by Bob Phillips
The United Methodist Church is moving toward a ‘mitosis moment,’ a cell division within the body of Christ that can renew and What follows are five reasons that some may give, or unconsciously assume, to argue for affiliation with the GMC. While held by folks of honest intention and good will, what follows does not stand close scrutiny as legitimate, realistic or healthy reasons to embrace the GMC. What follows is my opinion and not the official view of the Wesleyan Covenant Association or the (not yet legally incorporated) Global Methodist Church. I could be wrong. That happened on February 6, 1998 for twenty minutes and could happen again (place smiling emoji here!!) Here goes.
1. Affiliating with the GMC as a Real and Pure Church
That harmonica has been played many times in history. Ask the Montanists or the Donatists or the Jehovah’s Witnesses. New expressions can bring positive correction to misplaced or bad theology but whispered notions of a pure or much-nearer-to-perfect church have a lousy track record when introduced to reality. When I hear someone huff about wanting to join a real New Testament church, I inwardly think of the Corinthian Christian Carnival and shiver. The GMC is and shall remain a work in progress (emphasizing ‘progress’) filled with folks broken by sin, redeemed by the blood of the Lamb, and going on to a perfection not yet attained.
2. Affiliating with the GMC to Start Growing Again
Bible-believing churches in the US are growing, except where they aren’t, and that includes Methodists. There is no magic potion or checklist to transform flatlined or declining congregations in short order. The GMC vision is vigorous and practical in mobilizing the church’s resources and structures toward evangelism and discipleship, but nothing will be automatic or easy.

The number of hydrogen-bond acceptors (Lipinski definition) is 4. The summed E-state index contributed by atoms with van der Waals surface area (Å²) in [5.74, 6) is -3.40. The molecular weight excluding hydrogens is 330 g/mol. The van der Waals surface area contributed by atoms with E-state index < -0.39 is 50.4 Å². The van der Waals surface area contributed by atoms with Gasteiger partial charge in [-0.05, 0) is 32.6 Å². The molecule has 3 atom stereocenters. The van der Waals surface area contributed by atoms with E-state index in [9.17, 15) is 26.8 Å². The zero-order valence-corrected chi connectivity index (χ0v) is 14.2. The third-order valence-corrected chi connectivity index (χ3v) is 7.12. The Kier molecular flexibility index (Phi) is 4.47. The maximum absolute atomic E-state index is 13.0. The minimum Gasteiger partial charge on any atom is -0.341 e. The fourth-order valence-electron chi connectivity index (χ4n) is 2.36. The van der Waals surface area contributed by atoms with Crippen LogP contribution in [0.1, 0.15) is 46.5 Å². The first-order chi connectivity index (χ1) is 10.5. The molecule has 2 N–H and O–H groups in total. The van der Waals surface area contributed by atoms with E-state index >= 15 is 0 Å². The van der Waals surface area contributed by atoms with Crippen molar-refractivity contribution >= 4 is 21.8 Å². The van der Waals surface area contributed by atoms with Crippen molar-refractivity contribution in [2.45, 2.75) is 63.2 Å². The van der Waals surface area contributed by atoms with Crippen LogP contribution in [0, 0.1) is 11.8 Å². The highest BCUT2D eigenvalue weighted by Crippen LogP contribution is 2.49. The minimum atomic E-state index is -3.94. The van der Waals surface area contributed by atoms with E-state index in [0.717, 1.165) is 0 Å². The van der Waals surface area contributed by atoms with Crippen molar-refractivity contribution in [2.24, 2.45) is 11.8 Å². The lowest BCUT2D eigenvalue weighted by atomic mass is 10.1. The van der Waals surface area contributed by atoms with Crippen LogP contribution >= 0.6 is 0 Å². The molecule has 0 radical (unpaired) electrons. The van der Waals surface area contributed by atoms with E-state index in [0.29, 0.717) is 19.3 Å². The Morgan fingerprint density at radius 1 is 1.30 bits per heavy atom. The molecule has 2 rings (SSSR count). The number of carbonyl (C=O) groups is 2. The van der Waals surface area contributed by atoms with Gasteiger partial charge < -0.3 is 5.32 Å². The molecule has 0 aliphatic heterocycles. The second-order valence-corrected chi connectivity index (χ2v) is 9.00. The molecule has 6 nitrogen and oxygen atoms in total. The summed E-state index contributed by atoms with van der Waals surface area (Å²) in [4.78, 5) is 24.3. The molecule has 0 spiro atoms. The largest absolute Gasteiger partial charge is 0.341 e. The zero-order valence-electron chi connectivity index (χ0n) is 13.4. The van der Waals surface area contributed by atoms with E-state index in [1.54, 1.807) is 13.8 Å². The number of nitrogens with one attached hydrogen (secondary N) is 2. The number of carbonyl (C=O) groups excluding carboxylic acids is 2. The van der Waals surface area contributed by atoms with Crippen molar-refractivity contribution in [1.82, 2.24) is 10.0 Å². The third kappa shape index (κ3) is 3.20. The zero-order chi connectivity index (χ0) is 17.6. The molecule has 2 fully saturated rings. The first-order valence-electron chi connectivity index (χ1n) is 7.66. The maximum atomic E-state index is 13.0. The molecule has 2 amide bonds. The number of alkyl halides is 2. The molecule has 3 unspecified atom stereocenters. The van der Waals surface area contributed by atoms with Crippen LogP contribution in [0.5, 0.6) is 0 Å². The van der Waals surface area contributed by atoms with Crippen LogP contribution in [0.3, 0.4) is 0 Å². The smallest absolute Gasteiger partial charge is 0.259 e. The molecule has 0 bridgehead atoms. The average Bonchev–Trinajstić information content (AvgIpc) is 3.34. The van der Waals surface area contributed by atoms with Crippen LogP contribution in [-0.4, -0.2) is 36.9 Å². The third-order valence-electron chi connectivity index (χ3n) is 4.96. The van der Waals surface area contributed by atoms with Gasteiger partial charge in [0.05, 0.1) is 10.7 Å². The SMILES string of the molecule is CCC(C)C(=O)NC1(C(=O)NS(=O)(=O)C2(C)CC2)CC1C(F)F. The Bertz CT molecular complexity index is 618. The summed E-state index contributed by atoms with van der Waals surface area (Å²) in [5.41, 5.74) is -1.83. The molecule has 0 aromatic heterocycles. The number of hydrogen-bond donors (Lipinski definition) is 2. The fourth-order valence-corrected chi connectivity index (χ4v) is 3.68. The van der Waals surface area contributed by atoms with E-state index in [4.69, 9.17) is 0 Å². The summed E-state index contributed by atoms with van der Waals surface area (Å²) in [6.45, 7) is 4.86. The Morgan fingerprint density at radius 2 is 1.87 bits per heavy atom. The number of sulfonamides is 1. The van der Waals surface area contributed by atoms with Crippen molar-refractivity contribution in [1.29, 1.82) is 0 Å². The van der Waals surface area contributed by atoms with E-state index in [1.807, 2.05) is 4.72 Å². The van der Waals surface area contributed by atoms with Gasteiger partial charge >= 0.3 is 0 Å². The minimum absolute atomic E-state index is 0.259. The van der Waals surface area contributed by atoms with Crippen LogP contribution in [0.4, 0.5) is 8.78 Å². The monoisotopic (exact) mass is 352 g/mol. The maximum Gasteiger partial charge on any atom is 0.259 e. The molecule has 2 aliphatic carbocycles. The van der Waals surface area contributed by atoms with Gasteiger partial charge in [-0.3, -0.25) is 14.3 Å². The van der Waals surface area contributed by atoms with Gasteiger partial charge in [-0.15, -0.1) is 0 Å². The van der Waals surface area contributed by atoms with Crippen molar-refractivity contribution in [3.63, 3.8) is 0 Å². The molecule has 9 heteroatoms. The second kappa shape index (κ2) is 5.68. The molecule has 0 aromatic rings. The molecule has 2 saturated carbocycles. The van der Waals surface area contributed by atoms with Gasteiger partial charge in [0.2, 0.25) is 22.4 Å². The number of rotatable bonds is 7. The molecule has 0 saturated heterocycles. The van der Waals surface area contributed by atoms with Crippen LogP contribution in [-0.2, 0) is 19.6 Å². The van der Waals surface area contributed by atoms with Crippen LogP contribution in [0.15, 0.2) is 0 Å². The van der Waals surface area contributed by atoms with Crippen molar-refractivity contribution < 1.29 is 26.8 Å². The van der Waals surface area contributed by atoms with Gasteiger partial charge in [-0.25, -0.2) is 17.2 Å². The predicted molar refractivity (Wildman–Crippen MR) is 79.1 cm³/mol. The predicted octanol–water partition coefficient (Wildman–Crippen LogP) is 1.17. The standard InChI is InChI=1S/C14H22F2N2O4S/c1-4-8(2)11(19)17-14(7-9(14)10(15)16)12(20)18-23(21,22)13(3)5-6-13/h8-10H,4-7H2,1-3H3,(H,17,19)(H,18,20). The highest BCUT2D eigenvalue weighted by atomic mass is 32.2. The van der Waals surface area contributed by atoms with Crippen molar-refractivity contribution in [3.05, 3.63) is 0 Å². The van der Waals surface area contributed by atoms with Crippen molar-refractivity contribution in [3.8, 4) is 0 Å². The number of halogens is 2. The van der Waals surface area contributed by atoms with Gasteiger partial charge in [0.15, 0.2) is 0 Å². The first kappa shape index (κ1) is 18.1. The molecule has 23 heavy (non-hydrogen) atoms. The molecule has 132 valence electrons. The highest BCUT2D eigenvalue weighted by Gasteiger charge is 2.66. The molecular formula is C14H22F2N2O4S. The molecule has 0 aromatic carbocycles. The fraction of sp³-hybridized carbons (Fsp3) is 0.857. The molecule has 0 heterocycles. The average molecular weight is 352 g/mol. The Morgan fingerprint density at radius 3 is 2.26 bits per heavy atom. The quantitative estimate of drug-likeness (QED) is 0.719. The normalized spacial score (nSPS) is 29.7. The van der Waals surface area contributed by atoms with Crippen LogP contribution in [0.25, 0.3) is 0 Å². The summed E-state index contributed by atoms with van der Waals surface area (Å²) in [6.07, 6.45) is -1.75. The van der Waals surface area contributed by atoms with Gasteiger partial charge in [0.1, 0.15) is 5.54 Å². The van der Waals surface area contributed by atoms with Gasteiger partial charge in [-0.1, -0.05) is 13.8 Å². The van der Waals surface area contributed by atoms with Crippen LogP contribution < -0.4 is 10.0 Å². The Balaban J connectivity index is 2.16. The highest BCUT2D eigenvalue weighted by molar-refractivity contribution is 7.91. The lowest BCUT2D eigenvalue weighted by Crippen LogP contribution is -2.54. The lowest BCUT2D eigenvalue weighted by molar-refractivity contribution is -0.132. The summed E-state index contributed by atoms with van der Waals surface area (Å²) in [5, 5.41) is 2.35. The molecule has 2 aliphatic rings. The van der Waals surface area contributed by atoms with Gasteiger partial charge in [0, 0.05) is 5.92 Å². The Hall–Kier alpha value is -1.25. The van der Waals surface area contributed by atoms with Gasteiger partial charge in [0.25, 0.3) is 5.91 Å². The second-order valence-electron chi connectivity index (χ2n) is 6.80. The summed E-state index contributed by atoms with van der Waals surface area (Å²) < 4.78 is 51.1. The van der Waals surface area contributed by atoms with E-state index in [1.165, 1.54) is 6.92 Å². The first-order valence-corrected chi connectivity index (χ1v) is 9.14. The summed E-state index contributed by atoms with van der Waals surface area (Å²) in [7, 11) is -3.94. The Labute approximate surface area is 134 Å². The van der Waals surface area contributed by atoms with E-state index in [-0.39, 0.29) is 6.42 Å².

3. Affiliating with the GMC to Get the Pastor or the Congregation We Really Want
The GMC empowers churches and clergy to much more ownership and engagement in discerning pastoral leadership. However, especially during the transition period when clarity is lacking on the number of available clergy and churches, it will not and cannot be an ‘all you can eat’ buffet of tasty clergy selections. GMC policy will affirm churches that enter with pastors who wish to remain with those churches as granting that wish.
4. Affiliating with the GMC to Bring an End to Apportionments and to Own the Building
“Apportionments” is a word is not found in the Bible and likely will never be spoken in the Kingdom. That said, beware the attraction of a misplaced sense of ownership and control. All resources belong to the King in behalf of the Kingdom. The dysfunctions in both apportionment and trust clause dimensions cry out for reformation. Apportionments have helped support some unpopular and wrong-headed stuff, but also have supported missionaries, crisis ministry, education and other very good works. Ownership and control of money and property for their own sake is spiritual poison; keeping the balance of new freedom with renewed responsibilities will be crucial.
5. Affiliating with the GMC to Oppose Gay Marriage and LGBTQIA+ Clergy
Any church self-identified in negative terms will have trouble communicating the “Good” News of Christ, which is the essential meaning of “gospel.” It is easy for any group to list their grievances and what they oppose. Yes, that also goes for folks who claim opposition to bigotry, oppression, ignorance and hate…when used as code words weaponized to club other Christians over the head. This part of the article is speaking to more traditional, evangelical (in the best sense) Wesleyans in warning against adopting a vision of church and gospel that easily lists what it denies-denounces-deplores but struggles to affirm a constructive-redemptive-renewing vision of the church. “Taste not, touch not, handle not” (Col. 2:21) is not the life verse of the GMC, nor is “And Samuel hewed Agag into pieces before the Lord” (1 Sam. 15:33) the biblical verse best describing GMC ministry!
Chair WCA, Illinois Great Rivers Conference
Degrees from University of Illinois, Asbury and Princeton Seminaries, University of St. Andrews
Graduate of Senior Executive Seminar on Morality, Ethics and Public Policy, Brookings Institution
Captain, Chaplain Corps, US Navy (ret)